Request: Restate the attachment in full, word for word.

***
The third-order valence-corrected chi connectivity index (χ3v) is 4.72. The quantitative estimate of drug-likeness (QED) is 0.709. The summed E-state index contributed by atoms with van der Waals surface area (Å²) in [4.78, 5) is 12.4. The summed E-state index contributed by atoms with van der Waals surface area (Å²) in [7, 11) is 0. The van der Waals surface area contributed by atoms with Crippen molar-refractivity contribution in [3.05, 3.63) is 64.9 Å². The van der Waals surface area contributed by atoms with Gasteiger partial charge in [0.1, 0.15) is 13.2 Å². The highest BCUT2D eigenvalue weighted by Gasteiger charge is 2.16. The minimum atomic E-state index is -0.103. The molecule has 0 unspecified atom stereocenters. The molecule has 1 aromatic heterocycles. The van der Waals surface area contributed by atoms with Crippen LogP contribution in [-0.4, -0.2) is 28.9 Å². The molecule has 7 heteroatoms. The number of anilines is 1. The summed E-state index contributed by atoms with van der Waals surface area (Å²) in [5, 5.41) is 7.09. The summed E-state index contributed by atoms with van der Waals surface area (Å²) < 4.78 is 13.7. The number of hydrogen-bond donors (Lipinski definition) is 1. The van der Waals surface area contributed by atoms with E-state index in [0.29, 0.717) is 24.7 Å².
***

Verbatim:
The third-order valence-corrected chi connectivity index (χ3v) is 4.72. The quantitative estimate of drug-likeness (QED) is 0.709. The summed E-state index contributed by atoms with van der Waals surface area (Å²) in [4.78, 5) is 12.4. The summed E-state index contributed by atoms with van der Waals surface area (Å²) in [7, 11) is 0. The van der Waals surface area contributed by atoms with Crippen molar-refractivity contribution in [3.05, 3.63) is 64.9 Å². The van der Waals surface area contributed by atoms with Gasteiger partial charge in [0.1, 0.15) is 13.2 Å². The highest BCUT2D eigenvalue weighted by Gasteiger charge is 2.16. The minimum atomic E-state index is -0.103. The molecule has 0 unspecified atom stereocenters. The molecule has 1 aromatic heterocycles. The van der Waals surface area contributed by atoms with Crippen LogP contribution in [-0.4, -0.2) is 28.9 Å². The molecule has 7 heteroatoms. The number of anilines is 1. The summed E-state index contributed by atoms with van der Waals surface area (Å²) in [5, 5.41) is 7.09. The summed E-state index contributed by atoms with van der Waals surface area (Å²) < 4.78 is 13.7. The number of hydrogen-bond donors (Lipinski definition) is 1. The van der Waals surface area contributed by atoms with E-state index in [0.29, 0.717) is 24.7 Å².